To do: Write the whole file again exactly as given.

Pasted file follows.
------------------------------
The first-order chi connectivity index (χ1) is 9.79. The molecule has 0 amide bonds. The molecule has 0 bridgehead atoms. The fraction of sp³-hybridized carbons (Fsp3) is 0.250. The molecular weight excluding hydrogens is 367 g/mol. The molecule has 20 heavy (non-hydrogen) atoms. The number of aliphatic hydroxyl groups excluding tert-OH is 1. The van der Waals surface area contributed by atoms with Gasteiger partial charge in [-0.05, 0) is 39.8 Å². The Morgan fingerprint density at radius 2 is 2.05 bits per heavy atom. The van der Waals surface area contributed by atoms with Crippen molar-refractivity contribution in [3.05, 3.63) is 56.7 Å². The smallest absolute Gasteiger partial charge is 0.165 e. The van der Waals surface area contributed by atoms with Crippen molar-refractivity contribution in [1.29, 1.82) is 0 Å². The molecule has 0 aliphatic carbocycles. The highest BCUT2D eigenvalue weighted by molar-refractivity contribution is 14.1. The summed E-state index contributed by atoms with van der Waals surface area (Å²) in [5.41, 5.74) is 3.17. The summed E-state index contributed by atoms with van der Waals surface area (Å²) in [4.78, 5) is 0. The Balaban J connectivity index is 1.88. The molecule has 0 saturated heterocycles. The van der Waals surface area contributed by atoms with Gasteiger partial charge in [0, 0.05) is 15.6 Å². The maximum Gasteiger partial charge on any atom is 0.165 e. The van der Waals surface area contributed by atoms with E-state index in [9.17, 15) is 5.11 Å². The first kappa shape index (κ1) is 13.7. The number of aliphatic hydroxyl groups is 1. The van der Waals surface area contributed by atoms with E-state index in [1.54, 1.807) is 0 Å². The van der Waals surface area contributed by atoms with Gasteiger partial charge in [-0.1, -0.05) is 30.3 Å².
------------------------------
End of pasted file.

The first-order chi connectivity index (χ1) is 9.79. The molecule has 0 amide bonds. The molecule has 0 bridgehead atoms. The fraction of sp³-hybridized carbons (Fsp3) is 0.250. The molecular weight excluding hydrogens is 367 g/mol. The molecule has 20 heavy (non-hydrogen) atoms. The number of aliphatic hydroxyl groups excluding tert-OH is 1. The van der Waals surface area contributed by atoms with Gasteiger partial charge in [-0.05, 0) is 39.8 Å². The Morgan fingerprint density at radius 2 is 2.05 bits per heavy atom. The van der Waals surface area contributed by atoms with Crippen molar-refractivity contribution in [3.05, 3.63) is 56.7 Å². The smallest absolute Gasteiger partial charge is 0.165 e. The van der Waals surface area contributed by atoms with Crippen molar-refractivity contribution in [1.29, 1.82) is 0 Å². The molecule has 0 aliphatic carbocycles. The highest BCUT2D eigenvalue weighted by molar-refractivity contribution is 14.1. The summed E-state index contributed by atoms with van der Waals surface area (Å²) in [5.41, 5.74) is 3.17. The summed E-state index contributed by atoms with van der Waals surface area (Å²) in [4.78, 5) is 0. The Balaban J connectivity index is 1.88. The molecule has 0 saturated heterocycles. The van der Waals surface area contributed by atoms with Gasteiger partial charge in [0, 0.05) is 15.6 Å². The maximum Gasteiger partial charge on any atom is 0.165 e. The van der Waals surface area contributed by atoms with E-state index in [9.17, 15) is 5.11 Å². The first kappa shape index (κ1) is 13.7. The number of aliphatic hydroxyl groups is 1. The van der Waals surface area contributed by atoms with E-state index in [1.54, 1.807) is 0 Å². The van der Waals surface area contributed by atoms with Gasteiger partial charge in [-0.1, -0.05) is 30.3 Å².